PhD Defense by Miao Liu

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Title: Egocentric Action Understanding by Learning Embodied Attention


Date: Thursday, June 30, 2022

Time: 12:00 pm to 1:30 pm (EST)



Miao Liu

Robotics Ph.D. Candidate

School of Electrical and Computer Engineering

Georgia Institute of Technology  



Dr. James M. Rehg (Advisor, School of Interactive Computing, Georgia Institute of Technology)

Dr. Diyi Yang (School of Interactive Computing, Georgia Institute of Technology)

Dr. Zsolt Kira (School of Interactive Computing, Georgia Institute of Technology)

Dr. James Hays (School of Interactive Computing, Georgia Institute of Technology)

Dr. Jitendra Malik (Department of Electrical Engineering and Computer Science, University of California at Berkeley)



Videos captured from wearable cameras, known as egocentric videos, create a continuous record of human daily visual experience, and thereby offer a new perspective for human activity understanding. Importantly, egocentric video aligns gaze, embodied movement, and action in the same “first-person” coordinate system. The rich egocentric cues reflect the attended scene context of an action, and thereby provide novel means for reasoning human daily routines.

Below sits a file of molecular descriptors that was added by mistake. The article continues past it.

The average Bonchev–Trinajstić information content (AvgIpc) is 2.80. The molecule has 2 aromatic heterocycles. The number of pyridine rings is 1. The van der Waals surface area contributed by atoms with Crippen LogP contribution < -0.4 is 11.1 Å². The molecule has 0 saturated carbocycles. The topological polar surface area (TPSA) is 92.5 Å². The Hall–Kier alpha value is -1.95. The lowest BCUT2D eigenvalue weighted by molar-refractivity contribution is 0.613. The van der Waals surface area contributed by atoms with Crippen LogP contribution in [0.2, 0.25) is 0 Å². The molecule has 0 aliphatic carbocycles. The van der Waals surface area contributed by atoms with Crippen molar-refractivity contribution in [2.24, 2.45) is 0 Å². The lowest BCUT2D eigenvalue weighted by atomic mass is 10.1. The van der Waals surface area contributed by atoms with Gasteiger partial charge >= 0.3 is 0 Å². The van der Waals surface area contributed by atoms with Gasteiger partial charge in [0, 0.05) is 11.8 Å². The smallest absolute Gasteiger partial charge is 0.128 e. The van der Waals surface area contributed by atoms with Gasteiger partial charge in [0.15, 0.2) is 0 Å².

In my thesis work, I describe my efforts on developing novel computational models that learn the embodied egocentric attention for the automatic analysis of egocentric actions. First, I introduce a probabilistic model for learning gaze and actions in egocentric video and further demonstrate that attention can serve as a robust tool for learning motion-aware video representation. Second, I develop a novel deep model to address the challenging problem of jointly recognizing and localizing actions of a mobile user on a known 3D map from egocentric videos. Third, I present a novel deep latent variable model that makes use of human intentional body movement (motor attention) as a key representation for forecasting human-object interaction in egocentric video. Finally, I propose a novel task of future hand segmentation from egocentric videos, and show how explicitly modeling the future head motion can facilitate future hand movement forecasting.



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